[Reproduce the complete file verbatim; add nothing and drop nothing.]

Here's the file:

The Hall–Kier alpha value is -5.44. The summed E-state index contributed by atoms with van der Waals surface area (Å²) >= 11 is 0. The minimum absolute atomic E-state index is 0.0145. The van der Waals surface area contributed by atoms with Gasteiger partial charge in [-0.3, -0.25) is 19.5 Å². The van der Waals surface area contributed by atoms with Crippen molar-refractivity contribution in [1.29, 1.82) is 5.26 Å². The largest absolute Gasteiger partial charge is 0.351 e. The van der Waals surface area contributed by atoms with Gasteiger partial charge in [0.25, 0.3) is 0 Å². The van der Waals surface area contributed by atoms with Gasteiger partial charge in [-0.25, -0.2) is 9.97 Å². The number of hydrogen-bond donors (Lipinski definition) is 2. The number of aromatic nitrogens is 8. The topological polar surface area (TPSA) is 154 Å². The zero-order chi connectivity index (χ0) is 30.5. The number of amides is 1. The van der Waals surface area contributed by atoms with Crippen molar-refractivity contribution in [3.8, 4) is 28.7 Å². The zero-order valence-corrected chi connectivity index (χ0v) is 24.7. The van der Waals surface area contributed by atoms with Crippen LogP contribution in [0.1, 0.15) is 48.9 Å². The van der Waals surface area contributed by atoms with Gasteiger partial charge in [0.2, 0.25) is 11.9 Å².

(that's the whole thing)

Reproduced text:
The Hall–Kier alpha value is -5.44. The summed E-state index contributed by atoms with van der Waals surface area (Å²) >= 11 is 0. The minimum absolute atomic E-state index is 0.0145. The van der Waals surface area contributed by atoms with Gasteiger partial charge in [-0.3, -0.25) is 19.5 Å². The van der Waals surface area contributed by atoms with Crippen molar-refractivity contribution in [1.29, 1.82) is 5.26 Å². The largest absolute Gasteiger partial charge is 0.351 e. The van der Waals surface area contributed by atoms with Gasteiger partial charge in [0.25, 0.3) is 0 Å². The van der Waals surface area contributed by atoms with Gasteiger partial charge in [-0.25, -0.2) is 9.97 Å². The number of hydrogen-bond donors (Lipinski definition) is 2. The number of aromatic nitrogens is 8. The topological polar surface area (TPSA) is 154 Å². The zero-order chi connectivity index (χ0) is 30.5. The number of amides is 1. The van der Waals surface area contributed by atoms with Crippen molar-refractivity contribution in [3.8, 4) is 28.7 Å². The zero-order valence-corrected chi connectivity index (χ0v) is 24.7. The van der Waals surface area contributed by atoms with Crippen LogP contribution in [0.1, 0.15) is 48.9 Å². The van der Waals surface area contributed by atoms with Gasteiger partial charge in [0.2, 0.25) is 11.9 Å².